Wednesday, March 31, 2010

Strawberry Smoothies

I recently got a new refrigerator that makes ice (big, big deal for me). It took me a week to feel comfortable throwing away the leftover ice when I was done a drink (no, I don't know where these ideas come from). In getting the new, larger fridge, I got to move some things around. Wouldn't you know I own a blender. What? You wouldn't know? Well, neither did I. It was buried.

So I have a blender and an infinite supply of ice, children but no tequila or vodka. Yes, yes, my first thoughts turned to frozen daquiris and margaritas. You read that I have kids, right? If I couldn't drink my cares away or lure my sanity out if hiding with frozen liquor, I figured I might as well do something that might keep their mouths occupied for a few minutes.

I searched for a smoothie recipe on-line (let me save you some trouble: lots of strawberries, milk and/or yogurt, maybe ice, maybe sugar, maybe some flavor extract--I discovered that any old thing thrown in the blender can constitute a smoothie) and gave it a whirl. No really, when I turned on the blender everything goes round and round.

Long story longer: kids loved it and now I am on call for strawberry smoothies if I ever bring strawberries into the house. I wonder if artichoke hearts would be as easily eaten in smoothie form?

From mobile device

Tuesday, March 30, 2010

10 Allergy-Friendly Flowers

From Casa Sugar: 

"Allergy sufferers may shy away from keeping fresh flowers in their pads, but many blossoms are just as easy on the allergies as they are on the eyes. The pollen is easily removed on some blooms, but check out 10 of my favorite low-pollen picks for sneeze-free floral enjoyment year-round.

From mobile device

Sunday, March 28, 2010

Science Everyday: Simple Machines, Wheels and Axles

We all know about wheels. We see them on cars, bikes, carts, wagons, trucks, and other things that go. They can also stay still! Here are some examples I found of the same motion at the park. So next time you head out to the park, make sure you point out these science concepts to your kids.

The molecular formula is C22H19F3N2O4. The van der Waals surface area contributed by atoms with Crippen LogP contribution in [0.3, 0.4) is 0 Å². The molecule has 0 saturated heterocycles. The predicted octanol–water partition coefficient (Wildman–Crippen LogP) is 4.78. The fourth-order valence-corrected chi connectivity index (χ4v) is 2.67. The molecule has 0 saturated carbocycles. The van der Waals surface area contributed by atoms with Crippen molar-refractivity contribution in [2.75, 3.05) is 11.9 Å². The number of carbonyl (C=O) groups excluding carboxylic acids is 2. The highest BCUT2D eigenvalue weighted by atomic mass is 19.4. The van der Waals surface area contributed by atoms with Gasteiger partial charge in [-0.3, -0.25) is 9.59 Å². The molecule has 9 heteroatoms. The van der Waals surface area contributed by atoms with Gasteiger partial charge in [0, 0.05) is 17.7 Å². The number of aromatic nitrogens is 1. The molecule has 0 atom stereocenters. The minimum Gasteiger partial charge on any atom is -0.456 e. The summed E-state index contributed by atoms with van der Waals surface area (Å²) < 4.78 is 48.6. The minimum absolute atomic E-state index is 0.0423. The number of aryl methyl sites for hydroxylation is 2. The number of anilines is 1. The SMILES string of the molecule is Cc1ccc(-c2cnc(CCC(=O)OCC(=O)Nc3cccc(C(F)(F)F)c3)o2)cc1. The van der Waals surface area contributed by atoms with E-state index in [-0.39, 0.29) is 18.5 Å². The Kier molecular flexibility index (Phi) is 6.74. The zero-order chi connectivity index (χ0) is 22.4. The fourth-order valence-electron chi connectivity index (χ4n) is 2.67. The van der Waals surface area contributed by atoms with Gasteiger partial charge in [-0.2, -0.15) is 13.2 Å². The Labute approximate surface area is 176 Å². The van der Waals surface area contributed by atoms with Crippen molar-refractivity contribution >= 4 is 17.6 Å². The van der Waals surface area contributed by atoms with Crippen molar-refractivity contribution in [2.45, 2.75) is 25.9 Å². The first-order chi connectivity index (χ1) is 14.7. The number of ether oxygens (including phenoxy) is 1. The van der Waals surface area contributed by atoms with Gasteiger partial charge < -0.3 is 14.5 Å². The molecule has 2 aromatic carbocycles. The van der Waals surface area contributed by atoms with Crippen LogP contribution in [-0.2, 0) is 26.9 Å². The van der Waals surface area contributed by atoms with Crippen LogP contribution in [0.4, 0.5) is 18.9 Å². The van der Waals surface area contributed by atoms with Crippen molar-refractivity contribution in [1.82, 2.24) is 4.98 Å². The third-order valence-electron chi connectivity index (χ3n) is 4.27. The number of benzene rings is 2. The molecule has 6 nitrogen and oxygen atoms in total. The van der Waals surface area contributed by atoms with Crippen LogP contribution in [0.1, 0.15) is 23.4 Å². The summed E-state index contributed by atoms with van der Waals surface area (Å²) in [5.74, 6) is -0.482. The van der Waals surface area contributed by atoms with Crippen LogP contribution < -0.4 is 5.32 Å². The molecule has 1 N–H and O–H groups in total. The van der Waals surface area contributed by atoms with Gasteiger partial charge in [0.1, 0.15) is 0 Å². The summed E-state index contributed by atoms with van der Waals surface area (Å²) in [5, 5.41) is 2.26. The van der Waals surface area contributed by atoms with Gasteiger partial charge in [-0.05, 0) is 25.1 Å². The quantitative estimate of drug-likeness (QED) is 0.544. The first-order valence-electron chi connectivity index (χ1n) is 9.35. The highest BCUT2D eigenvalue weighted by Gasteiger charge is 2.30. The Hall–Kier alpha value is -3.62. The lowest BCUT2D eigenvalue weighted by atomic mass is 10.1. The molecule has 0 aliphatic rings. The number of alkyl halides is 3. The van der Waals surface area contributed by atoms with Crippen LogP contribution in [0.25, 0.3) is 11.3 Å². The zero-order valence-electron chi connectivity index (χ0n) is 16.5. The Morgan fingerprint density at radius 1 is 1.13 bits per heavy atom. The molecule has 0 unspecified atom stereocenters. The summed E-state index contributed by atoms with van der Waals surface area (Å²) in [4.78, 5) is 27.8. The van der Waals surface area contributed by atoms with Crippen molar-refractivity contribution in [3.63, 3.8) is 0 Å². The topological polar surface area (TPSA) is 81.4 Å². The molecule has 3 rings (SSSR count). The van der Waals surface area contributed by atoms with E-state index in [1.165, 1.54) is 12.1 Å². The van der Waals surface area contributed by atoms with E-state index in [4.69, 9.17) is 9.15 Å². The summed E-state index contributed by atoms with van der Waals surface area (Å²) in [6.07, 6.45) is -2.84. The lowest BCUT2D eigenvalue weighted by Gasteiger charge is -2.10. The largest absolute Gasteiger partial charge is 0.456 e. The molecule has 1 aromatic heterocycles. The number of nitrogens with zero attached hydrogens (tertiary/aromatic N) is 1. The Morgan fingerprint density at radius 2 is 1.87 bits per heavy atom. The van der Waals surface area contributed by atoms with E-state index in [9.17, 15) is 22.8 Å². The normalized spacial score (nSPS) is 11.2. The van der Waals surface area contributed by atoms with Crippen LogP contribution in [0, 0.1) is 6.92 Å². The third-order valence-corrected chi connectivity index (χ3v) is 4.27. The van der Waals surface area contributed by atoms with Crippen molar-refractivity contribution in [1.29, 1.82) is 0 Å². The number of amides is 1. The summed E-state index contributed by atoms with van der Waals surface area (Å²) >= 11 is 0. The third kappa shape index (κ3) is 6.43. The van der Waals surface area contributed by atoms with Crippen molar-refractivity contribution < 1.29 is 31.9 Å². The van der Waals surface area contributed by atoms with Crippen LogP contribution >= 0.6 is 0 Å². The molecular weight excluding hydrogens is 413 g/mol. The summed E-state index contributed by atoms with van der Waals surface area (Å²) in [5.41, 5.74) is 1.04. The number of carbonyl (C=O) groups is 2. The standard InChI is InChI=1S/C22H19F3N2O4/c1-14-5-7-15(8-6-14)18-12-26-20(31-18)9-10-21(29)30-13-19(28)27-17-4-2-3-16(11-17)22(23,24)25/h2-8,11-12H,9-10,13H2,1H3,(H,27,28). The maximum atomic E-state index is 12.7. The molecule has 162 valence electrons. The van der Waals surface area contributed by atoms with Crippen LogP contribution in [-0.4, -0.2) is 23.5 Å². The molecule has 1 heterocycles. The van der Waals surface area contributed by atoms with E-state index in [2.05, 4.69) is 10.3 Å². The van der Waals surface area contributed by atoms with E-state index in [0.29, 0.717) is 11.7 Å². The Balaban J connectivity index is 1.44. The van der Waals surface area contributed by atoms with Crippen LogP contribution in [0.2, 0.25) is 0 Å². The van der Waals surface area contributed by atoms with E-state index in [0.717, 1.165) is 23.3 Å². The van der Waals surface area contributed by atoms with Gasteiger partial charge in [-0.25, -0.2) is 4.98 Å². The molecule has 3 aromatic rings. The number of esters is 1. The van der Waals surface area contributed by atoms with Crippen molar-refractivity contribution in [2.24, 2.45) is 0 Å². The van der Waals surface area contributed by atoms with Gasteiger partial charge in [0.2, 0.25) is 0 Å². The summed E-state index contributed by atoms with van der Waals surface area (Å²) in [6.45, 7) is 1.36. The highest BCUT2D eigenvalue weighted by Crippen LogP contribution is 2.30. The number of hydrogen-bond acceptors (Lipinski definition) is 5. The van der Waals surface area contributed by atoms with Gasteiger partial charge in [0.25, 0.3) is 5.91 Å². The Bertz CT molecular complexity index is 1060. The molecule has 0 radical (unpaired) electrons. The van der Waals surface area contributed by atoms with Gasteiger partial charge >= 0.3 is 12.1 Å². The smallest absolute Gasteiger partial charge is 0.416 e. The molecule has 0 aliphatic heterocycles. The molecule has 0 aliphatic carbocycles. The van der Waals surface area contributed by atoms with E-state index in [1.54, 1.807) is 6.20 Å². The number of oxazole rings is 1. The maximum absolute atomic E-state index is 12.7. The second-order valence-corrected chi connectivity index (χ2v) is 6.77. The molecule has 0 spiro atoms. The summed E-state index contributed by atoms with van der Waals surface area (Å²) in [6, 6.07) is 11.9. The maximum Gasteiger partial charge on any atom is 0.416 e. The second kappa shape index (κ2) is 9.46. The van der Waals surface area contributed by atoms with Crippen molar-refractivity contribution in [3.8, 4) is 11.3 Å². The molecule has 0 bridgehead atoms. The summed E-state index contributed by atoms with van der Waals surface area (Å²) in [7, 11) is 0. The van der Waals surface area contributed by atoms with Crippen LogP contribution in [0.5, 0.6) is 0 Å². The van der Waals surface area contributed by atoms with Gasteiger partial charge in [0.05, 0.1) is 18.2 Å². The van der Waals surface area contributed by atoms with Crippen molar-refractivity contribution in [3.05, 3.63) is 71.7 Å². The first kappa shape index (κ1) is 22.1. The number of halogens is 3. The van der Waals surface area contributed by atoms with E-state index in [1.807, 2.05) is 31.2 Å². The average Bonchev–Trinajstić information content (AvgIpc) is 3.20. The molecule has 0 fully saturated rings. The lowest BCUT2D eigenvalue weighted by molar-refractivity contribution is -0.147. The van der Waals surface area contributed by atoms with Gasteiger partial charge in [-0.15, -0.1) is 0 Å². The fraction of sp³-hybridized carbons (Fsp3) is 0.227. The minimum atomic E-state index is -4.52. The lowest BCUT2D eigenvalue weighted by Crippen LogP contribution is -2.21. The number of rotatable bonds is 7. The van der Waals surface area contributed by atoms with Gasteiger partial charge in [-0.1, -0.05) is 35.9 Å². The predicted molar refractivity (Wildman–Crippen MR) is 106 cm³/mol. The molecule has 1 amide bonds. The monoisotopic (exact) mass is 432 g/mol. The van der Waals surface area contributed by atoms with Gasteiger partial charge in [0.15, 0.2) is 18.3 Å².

- Posted using BlogPress from
my iPhone

Friday, March 26, 2010

The Running Joke

We've been missing a door handle for almost five months. We keep a pair of pliers handy in the dining room to escape the house. The door knob was held on by a set screw which was lost shortly after we moved into the house ten years ago. In a way, it was actually convenient that we could remove the handle. With Omega walking and tall for his age, he could easily operate the lever to open the door (and so could our old dog, by the way). Removing it allowed us complete certainty, to this day, that he would not be able to toddle outside without our knowledge. And removing it also allowed us to lose it. Even the astronomy class knows to look for the pliers before heading out to observe! We have a replacement on order, but with how much that shank has been stripped, I am crossing my fingers that it will work.

Thursday, March 25, 2010

Greek Yogurt is Good

So I don't like yogurt. And I only started liking yogurt in the last few years and even then I only like black cherry or cherry flavor (no--I don't know why). Many people talk about Greek yogurt, and when I saw Fage had a cherry flavor, I tried it. And I liked it. And Omega, the 28 month old like it. I liked the creamy texture and stirring in the cherry was enough to offset whatever flavor I don't actually enjoy in yogurt.

I also read recently that you can make your own Greek yogurt by setting a dish towel in a strainer and pouring in regular yogurt. Once it sits for a few hours, there you go. I don't think I'll be making my own yogurt any time soon (I know a lot of people who are very adept at making their own cultured foods, but I'm not one of them), but the Greek yogurt is expensive! I also bought a small jar of black cherry preserves to add to plain yogurt so I'm not at the mercy of the grocery store selection.